A report recently issued by the Land of Sky Clean Vehicles Coalition clears the air about Haywood County’s greenhouse gas reductions.
The proposition is simple — establish a transition from fossil fuels to 100 percent clean energy by 2050 or face climate calamity, according to the N.C. Climate Solutions Coalition.
Working in support of the former is retired Haywood County schoolteacher Susan Williams, who for months now has been circulating a resolution to Haywood County’s local governments calling for support.
Although the clean energy resolution circulating through many local governments of late has been alternately called “aspirational” and “empty” by some, a quick survey of some of the Western North Carolina municipalities that have adopted the resolution shows that while a few have long been in the business of greening up government, others may just use the resolution as an impetus to start doing so.
The Great Smoky Mountains National Park marked a milestone last week with the unveiling of 10 new pieces of equipment to make transportation in the park more energy-efficient.
A project four years in the making, the new purchases — made using a $239,000 grant — are just the first phase in a three-year plan to reduce emissions in the park.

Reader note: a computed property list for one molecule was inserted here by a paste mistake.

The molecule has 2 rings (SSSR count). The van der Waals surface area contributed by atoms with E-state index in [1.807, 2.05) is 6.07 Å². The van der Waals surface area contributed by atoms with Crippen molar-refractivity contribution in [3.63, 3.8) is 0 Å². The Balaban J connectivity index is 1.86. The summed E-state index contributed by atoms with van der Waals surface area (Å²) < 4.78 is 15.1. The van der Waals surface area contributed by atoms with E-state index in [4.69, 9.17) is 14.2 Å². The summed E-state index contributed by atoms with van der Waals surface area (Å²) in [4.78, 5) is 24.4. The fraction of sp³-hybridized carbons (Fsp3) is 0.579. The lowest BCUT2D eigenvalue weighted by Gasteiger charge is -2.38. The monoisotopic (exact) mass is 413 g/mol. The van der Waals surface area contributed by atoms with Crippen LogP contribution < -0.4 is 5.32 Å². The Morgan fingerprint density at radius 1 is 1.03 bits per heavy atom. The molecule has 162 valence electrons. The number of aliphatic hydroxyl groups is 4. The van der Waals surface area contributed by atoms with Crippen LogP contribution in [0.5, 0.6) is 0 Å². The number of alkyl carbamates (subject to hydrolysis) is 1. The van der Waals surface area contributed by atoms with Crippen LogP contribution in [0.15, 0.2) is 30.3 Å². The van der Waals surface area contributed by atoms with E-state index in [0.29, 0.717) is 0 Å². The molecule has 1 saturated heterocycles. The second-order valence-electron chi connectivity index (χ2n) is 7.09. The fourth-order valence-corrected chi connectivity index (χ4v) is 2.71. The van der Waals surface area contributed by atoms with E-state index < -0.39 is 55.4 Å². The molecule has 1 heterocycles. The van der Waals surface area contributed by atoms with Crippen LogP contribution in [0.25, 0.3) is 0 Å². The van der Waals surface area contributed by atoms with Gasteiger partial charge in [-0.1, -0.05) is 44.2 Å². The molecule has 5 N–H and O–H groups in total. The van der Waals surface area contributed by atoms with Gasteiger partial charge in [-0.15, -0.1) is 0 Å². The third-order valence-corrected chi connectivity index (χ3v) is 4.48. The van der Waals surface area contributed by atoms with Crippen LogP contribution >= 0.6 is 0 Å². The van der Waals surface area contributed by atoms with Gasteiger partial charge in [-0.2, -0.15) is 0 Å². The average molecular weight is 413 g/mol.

There’s nothing Adam Bigelow likes better than a full tank of gas in the summertime with an open road ahead. After all, the drive from Sylva to Cashiers, where he works three days a week, is a beautiful, twisting mountain route that’s great for someone who wants to put their steering skills to the test.
But Bigelow’s feel-good mood comes more from the contents of his tank than the places it’s getting him. He’s been driving a car powered by veggie oil for years, and he’s got nothing but good things to say about it.
No, I’m not late. I’m not talking about puking green beer or waking up with Leprechauns — I’m talking about green with a capital “G.”
Electric car owners will soon have the option of charging their vehicles in downtown Waynesville.
A for-profit company will install an electric car charging station in Waynesville’s public parking lot on Montgomery Street.
It’s not quite the Jetsons’ flying car, but Jackson County is moving toward its own fleet of new-age vehicles powered by the emerging alternative fuel propane.
The Eastern Band of Cherokee Indians is hiring an energy program coordinator to oversee a growing slate of energy-saving and green energy projects.
The tribe already has a strategic energy plan in place to make Cherokee more environmentally sustainable but needs someone to spearhead it. Solar panels have already been installed near Cherokee’s visitors centers.